Guam struggles to deal with island's 25,000 stray dogs
HAGATNA, Guam (AP) — Guam residents could be required to spay their pet dogs and permanently identify them with microchips as part of a plan to reduce the island's population of about 25,000 stray dogs.
The draft bill crafted by the island's Stray Dog Committee is aimed at decreasing Guam's stray dog population by 75 percent over the next 18 months and is expected to be presented to the Legislature by Sen. Dennis Rodriguez Jr., a Democrat.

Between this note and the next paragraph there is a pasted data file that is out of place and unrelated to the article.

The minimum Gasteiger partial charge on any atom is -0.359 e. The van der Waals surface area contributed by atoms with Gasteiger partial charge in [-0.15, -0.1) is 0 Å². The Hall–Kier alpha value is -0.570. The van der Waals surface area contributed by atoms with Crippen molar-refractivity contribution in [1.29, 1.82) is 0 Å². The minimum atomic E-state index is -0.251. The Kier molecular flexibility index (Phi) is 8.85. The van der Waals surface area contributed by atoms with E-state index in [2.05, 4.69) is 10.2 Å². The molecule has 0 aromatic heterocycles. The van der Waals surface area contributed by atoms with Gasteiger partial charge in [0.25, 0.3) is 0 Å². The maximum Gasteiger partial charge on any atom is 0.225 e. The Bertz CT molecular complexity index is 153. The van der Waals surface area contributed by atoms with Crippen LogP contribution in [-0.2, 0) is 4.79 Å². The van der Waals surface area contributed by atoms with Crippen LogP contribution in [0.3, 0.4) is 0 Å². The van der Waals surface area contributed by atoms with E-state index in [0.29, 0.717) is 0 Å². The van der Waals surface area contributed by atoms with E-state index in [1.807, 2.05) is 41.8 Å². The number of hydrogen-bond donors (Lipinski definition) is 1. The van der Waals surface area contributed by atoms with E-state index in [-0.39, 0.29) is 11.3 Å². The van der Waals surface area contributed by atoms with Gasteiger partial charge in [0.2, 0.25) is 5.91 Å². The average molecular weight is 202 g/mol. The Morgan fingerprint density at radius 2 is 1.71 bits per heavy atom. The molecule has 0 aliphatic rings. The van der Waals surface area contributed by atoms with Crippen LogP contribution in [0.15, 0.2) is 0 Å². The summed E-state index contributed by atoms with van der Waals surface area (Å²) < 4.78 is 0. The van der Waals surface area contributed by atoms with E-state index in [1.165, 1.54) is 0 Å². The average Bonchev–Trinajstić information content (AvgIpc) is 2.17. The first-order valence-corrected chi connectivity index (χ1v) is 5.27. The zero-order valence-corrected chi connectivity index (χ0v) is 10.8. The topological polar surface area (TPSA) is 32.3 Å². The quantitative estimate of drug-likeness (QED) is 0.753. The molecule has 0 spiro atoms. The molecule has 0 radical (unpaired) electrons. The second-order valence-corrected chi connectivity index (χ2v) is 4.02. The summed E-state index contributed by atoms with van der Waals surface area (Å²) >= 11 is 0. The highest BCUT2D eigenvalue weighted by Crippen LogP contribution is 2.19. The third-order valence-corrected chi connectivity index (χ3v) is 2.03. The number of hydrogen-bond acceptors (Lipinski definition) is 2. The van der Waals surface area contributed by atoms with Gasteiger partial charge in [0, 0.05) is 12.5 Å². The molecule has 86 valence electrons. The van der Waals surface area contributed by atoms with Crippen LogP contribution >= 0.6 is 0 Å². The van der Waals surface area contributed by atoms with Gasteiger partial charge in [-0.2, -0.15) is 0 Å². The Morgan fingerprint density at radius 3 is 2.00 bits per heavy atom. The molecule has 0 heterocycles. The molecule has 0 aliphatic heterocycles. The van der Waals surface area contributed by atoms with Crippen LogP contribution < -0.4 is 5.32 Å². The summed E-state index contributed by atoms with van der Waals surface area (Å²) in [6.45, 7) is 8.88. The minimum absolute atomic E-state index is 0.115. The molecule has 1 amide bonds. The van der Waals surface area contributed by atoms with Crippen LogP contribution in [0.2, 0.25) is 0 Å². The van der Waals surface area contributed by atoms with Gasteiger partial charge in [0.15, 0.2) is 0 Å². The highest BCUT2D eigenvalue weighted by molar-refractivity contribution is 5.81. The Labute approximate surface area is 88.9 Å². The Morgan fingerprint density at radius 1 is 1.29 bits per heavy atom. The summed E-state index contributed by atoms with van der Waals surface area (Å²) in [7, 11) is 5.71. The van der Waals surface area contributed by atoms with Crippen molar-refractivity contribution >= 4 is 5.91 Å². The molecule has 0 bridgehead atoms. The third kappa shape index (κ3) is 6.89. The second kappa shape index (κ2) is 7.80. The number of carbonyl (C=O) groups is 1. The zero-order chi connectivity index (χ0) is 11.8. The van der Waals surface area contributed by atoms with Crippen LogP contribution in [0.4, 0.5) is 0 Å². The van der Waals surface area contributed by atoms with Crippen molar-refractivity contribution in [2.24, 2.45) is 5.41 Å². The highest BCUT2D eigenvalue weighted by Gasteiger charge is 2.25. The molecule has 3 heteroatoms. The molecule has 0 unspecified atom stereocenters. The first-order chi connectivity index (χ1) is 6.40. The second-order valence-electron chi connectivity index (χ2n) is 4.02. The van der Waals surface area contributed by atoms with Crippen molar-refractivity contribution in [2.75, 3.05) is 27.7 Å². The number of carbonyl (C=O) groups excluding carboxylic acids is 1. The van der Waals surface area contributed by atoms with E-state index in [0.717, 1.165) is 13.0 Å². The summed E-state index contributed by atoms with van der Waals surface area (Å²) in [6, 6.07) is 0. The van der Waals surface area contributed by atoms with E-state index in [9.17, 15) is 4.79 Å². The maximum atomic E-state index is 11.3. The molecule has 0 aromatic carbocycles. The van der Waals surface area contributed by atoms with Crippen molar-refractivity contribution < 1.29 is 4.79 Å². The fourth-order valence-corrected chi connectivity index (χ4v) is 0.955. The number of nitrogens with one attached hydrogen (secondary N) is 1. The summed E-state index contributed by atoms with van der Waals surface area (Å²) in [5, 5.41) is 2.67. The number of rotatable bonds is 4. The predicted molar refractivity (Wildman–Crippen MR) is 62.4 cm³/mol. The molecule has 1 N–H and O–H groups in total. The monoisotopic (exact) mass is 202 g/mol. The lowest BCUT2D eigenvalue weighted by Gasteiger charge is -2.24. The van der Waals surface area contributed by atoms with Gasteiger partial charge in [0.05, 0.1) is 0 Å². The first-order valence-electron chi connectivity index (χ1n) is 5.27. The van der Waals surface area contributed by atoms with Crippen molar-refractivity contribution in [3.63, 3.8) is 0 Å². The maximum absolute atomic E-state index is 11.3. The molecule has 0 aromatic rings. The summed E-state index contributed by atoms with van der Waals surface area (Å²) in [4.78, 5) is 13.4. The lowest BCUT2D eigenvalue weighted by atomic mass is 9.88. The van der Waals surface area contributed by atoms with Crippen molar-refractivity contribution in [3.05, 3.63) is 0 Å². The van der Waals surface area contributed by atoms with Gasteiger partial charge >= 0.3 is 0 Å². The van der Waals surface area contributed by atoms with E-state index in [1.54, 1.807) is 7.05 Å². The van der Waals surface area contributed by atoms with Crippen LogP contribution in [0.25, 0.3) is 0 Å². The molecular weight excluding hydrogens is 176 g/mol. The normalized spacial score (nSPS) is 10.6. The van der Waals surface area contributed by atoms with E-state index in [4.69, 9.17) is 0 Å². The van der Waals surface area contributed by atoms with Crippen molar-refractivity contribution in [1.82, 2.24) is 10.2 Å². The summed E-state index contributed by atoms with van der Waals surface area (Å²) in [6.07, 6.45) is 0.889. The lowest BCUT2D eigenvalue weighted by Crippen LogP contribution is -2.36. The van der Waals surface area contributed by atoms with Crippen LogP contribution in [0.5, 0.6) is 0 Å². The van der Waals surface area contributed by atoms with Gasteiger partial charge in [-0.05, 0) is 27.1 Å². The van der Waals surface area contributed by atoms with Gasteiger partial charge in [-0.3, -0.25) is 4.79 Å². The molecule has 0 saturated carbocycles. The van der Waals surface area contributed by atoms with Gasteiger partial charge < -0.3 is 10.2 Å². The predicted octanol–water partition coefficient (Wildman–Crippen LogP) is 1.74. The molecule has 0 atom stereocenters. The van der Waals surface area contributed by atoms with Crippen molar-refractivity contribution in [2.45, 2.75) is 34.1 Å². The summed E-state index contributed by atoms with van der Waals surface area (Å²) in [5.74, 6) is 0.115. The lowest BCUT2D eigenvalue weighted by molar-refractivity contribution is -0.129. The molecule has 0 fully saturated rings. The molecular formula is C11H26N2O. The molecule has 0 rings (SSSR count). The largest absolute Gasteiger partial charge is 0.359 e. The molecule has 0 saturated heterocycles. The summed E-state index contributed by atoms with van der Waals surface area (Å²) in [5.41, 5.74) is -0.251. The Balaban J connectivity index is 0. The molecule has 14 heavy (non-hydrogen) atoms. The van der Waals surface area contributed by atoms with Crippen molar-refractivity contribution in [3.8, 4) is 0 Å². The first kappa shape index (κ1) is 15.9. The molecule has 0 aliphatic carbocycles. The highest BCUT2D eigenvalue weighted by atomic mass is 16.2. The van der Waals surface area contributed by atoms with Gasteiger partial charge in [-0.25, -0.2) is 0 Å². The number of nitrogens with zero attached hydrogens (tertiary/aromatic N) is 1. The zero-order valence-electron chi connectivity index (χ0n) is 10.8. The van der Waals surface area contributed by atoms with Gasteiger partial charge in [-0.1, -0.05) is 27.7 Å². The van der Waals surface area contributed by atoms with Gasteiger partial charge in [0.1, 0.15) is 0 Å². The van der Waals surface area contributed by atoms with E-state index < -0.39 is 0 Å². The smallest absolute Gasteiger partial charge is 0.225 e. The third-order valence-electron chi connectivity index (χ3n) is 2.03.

Guam has 167,000 people, meaning there is about one stray dog for every seven residents.
Retired Army Col. Thomas Poole, Guam's territorial veterinarian, said the island has four animal control officers who field as many as 30 stray dog calls daily, The Pacific Daily News reported .
Animal control officers set dog traps several days per week but residents sometimes steal the traps to capture wild pigs, said Dededo Mayor Melissa Savares.
Captured dogs are brought to the island's only government-contracted animal shelter, Guam Animals In Need. The dogs are then given the vaccinations needed to be adopted, but could be euthanized if they're not found a home within three days.
Besides the new rules for dog owners, the Stray Dog Committee's draft bill would require licensed dog breeders to apply for annual permits and pay a $100 fee for each breeding female dog.